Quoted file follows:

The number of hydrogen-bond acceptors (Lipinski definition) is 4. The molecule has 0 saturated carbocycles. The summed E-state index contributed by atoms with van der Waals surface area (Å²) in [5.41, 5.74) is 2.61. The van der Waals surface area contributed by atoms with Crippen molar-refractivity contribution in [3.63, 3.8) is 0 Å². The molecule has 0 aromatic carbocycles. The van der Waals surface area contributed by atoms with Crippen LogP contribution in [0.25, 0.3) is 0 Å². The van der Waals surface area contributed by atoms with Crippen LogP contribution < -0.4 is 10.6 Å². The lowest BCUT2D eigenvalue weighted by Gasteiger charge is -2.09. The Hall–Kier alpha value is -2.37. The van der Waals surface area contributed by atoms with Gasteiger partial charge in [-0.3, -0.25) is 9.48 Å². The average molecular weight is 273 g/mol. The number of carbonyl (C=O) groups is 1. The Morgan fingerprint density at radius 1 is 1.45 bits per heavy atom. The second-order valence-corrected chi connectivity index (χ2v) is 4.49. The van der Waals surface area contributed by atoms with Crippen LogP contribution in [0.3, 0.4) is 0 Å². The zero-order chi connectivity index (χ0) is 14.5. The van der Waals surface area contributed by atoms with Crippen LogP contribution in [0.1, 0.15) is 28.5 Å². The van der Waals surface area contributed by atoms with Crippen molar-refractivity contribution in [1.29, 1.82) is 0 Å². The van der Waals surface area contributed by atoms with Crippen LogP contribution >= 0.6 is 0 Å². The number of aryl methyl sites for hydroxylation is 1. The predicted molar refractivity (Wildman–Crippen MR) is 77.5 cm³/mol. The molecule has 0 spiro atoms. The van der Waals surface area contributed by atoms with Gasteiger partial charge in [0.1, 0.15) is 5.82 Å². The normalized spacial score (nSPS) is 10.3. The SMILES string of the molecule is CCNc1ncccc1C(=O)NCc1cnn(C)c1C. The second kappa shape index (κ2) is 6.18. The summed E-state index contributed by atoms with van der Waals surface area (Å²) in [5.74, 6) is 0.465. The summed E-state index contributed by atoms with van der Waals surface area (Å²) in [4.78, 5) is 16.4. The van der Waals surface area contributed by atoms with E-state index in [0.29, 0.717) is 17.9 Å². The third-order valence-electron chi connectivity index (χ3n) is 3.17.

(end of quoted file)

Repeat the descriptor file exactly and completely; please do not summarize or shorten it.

The number of hydrogen-bond acceptors (Lipinski definition) is 4. The molecule has 0 saturated carbocycles. The summed E-state index contributed by atoms with van der Waals surface area (Å²) in [5.41, 5.74) is 2.61. The van der Waals surface area contributed by atoms with Crippen molar-refractivity contribution in [3.63, 3.8) is 0 Å². The molecule has 0 aromatic carbocycles. The van der Waals surface area contributed by atoms with Crippen LogP contribution in [0.25, 0.3) is 0 Å². The van der Waals surface area contributed by atoms with Crippen LogP contribution < -0.4 is 10.6 Å². The lowest BCUT2D eigenvalue weighted by Gasteiger charge is -2.09. The Hall–Kier alpha value is -2.37. The van der Waals surface area contributed by atoms with Gasteiger partial charge in [-0.3, -0.25) is 9.48 Å². The average molecular weight is 273 g/mol. The number of carbonyl (C=O) groups is 1. The Morgan fingerprint density at radius 1 is 1.45 bits per heavy atom. The second-order valence-corrected chi connectivity index (χ2v) is 4.49. The van der Waals surface area contributed by atoms with Crippen LogP contribution in [0.3, 0.4) is 0 Å². The zero-order chi connectivity index (χ0) is 14.5. The van der Waals surface area contributed by atoms with Crippen LogP contribution in [0.1, 0.15) is 28.5 Å². The van der Waals surface area contributed by atoms with Crippen molar-refractivity contribution in [1.29, 1.82) is 0 Å². The van der Waals surface area contributed by atoms with Crippen LogP contribution >= 0.6 is 0 Å². The number of aryl methyl sites for hydroxylation is 1. The predicted molar refractivity (Wildman–Crippen MR) is 77.5 cm³/mol. The molecule has 0 spiro atoms. The van der Waals surface area contributed by atoms with Gasteiger partial charge in [0.1, 0.15) is 5.82 Å². The normalized spacial score (nSPS) is 10.3. The SMILES string of the molecule is CCNc1ncccc1C(=O)NCc1cnn(C)c1C. The second kappa shape index (κ2) is 6.18. The summed E-state index contributed by atoms with van der Waals surface area (Å²) in [5.74, 6) is 0.465. The summed E-state index contributed by atoms with van der Waals surface area (Å²) in [4.78, 5) is 16.4. The van der Waals surface area contributed by atoms with E-state index in [0.29, 0.717) is 17.9 Å². The third-order valence-electron chi connectivity index (χ3n) is 3.17.